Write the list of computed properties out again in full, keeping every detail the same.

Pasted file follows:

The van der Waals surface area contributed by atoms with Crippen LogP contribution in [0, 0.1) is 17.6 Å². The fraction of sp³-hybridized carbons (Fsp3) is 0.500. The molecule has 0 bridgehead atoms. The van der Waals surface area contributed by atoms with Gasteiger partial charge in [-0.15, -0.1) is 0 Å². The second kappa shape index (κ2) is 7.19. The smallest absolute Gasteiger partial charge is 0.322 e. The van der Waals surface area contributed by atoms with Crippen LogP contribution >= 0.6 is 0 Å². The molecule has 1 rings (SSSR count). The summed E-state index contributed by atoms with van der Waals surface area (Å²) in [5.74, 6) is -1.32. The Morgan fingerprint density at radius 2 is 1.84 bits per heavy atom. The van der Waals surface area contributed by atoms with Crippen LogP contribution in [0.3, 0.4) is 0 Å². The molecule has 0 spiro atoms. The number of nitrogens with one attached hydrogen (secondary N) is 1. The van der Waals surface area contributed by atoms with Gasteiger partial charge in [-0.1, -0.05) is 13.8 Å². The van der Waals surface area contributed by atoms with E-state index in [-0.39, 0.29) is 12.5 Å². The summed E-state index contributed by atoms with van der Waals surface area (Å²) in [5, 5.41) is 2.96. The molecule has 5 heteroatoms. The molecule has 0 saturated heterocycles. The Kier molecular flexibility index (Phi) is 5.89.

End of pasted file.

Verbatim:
The van der Waals surface area contributed by atoms with Crippen LogP contribution in [0, 0.1) is 17.6 Å². The fraction of sp³-hybridized carbons (Fsp3) is 0.500. The molecule has 0 bridgehead atoms. The van der Waals surface area contributed by atoms with Gasteiger partial charge in [-0.15, -0.1) is 0 Å². The second kappa shape index (κ2) is 7.19. The smallest absolute Gasteiger partial charge is 0.322 e. The van der Waals surface area contributed by atoms with Crippen LogP contribution >= 0.6 is 0 Å². The molecule has 1 rings (SSSR count). The summed E-state index contributed by atoms with van der Waals surface area (Å²) in [5.74, 6) is -1.32. The Morgan fingerprint density at radius 2 is 1.84 bits per heavy atom. The van der Waals surface area contributed by atoms with Crippen LogP contribution in [0.3, 0.4) is 0 Å². The molecule has 0 spiro atoms. The number of nitrogens with one attached hydrogen (secondary N) is 1. The van der Waals surface area contributed by atoms with Gasteiger partial charge in [-0.1, -0.05) is 13.8 Å². The van der Waals surface area contributed by atoms with E-state index in [-0.39, 0.29) is 12.5 Å². The summed E-state index contributed by atoms with van der Waals surface area (Å²) in [5, 5.41) is 2.96. The molecule has 5 heteroatoms. The molecule has 0 saturated heterocycles. The Kier molecular flexibility index (Phi) is 5.89.